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February 22, 2013 Haze Categories: General News. 24 Comments on The Road…

I like to do articles about interesting / unique things I find when emulating a platform, and the way the road is drawn on Cool Riders is one of those things.

While most hardware uses a ’tilemap’ like chip to draw a road with linescroll and lineselect type parameters to do bends and curves (that’s how it works on OutRunners for example) or simply throw a ton of layered sprites at the job (F1 Super Lap) Cool Riders takes a hybrid approach.

You’ll have noticed that in the previous update, even the latest video I added to it was lacking the center of the road, this is because the road is somewhat special. While it does still use the regular sprites / blits it has an extra parameters on them. This parameter allows every line in the sprite to use a lookup value specifying the zoom and scroll offsets for that line of the sprite. This essentially allows you trapezoid shaped sprites by having a table of increasing zoom values. That’s exactly what Cool Riders does, meaning this extension to the sprite system lets them use normal sprites in a way more suited to drawing the road.

Here are some screenshots, sorry about the bad colours and priority, I haven’t figured those things out yet. Also there are gaps in the zooming because my algorithm is imperfect.

Cool Riders Road

Cool Riders Road

Hooking up the road has actually made it much harder to play for now, because it gets drawn over the bike, the priority scheme looks to be non-trivial at this point.

Anyway, Cool Riders also sports another fairly uncommon feature. As well as being able to flip sprites in the horizontal and vertical direction it can also rotate them by 90 degrees. This is used on the map screen. All 3 forks of the main tree are the same sprite with rotation applied. Quite why all roads lead to New York at opposite ends of the earth I don’t know, especially not when it’s the 2nd stage. From memory some Dynax hardware supports a similar effect.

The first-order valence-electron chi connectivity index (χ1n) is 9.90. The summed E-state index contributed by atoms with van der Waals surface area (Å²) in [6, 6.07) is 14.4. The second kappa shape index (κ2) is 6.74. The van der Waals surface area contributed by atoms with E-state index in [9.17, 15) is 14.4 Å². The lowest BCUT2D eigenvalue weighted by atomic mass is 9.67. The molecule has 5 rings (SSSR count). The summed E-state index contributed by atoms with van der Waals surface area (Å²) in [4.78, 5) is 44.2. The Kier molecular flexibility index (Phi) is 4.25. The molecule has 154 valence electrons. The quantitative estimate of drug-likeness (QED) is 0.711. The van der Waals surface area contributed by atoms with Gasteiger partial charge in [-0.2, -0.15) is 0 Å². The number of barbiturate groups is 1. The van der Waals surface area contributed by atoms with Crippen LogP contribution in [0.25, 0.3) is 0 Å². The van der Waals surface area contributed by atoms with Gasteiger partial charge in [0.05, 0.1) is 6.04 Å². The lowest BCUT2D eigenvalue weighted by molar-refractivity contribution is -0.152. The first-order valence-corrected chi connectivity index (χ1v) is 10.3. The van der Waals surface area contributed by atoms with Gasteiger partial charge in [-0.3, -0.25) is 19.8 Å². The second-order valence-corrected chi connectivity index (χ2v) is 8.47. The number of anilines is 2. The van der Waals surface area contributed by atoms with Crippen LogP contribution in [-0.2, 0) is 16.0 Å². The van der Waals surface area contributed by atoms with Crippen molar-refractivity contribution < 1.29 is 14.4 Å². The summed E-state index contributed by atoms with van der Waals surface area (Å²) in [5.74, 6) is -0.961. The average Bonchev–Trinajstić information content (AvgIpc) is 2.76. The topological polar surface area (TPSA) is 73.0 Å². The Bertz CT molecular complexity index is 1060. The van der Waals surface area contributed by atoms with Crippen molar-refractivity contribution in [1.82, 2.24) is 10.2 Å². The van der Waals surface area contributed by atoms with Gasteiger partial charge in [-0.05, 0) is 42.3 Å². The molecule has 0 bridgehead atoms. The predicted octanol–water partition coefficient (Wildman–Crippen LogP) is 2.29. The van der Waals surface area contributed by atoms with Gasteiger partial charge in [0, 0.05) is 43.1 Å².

Cool Riders Rotation

What happens if you enable both effects at once? I haven’t seen the game do that, and I likely don’t want to know ;-)

Overnight Kale confirmed something I’d been thinking for a while, the Sprite palettes are in the compressed ROMs (they appear to be uncompressed tho) This allowed him to fix the palettes for the text in test mode, but still needs work for actual game graphics etc.

Cool Riders
Cool Riders
Cool Riders
Cool Riders

CRT test screens can be handy, I’ve started to (hopefully) improve the palette addressing based on it

Cool Riders

Getting there..

Cool Riders

That’s better.. fixes some ingame objects too (but still not right ingame)

Cool Riders

Some Ingame colours, note still broken transparencies, imperfect zoom, and broken priority.. so you can’t actually see much

Cool Riders
Cool Riders
Cool Riders
Cool Riders
Cool Riders


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Hm, I wonder how that per-line zoom/scroll work. Lookup table next to the draw commands? That’s about the most economical way I can imagine this happening.

it’s a table in RAM, the sprite list contains a pointer to it.

it’s similar to how the ASCII drawing works, that also uses a pointer to a table containing 8-bit character codes.

Kinda neat tho :-)

Yeah, figured. That’s how the Saturn did gouraud shading as well. The whole thing with sprites gives me a Saturn vibe here, especially as previous sega arcade sprite scalers have had relations to parts of the Saturn hardware (I recall it was Charles MacDonald who called the VDP2 an evolution of the System32 video chip).

In fact, I just looked up the chip numbers, and what do you know:
Saturn used custom sega chips 315-5687 to 5690,
H1 hardware used custom sega chips 315-5691 to 5698,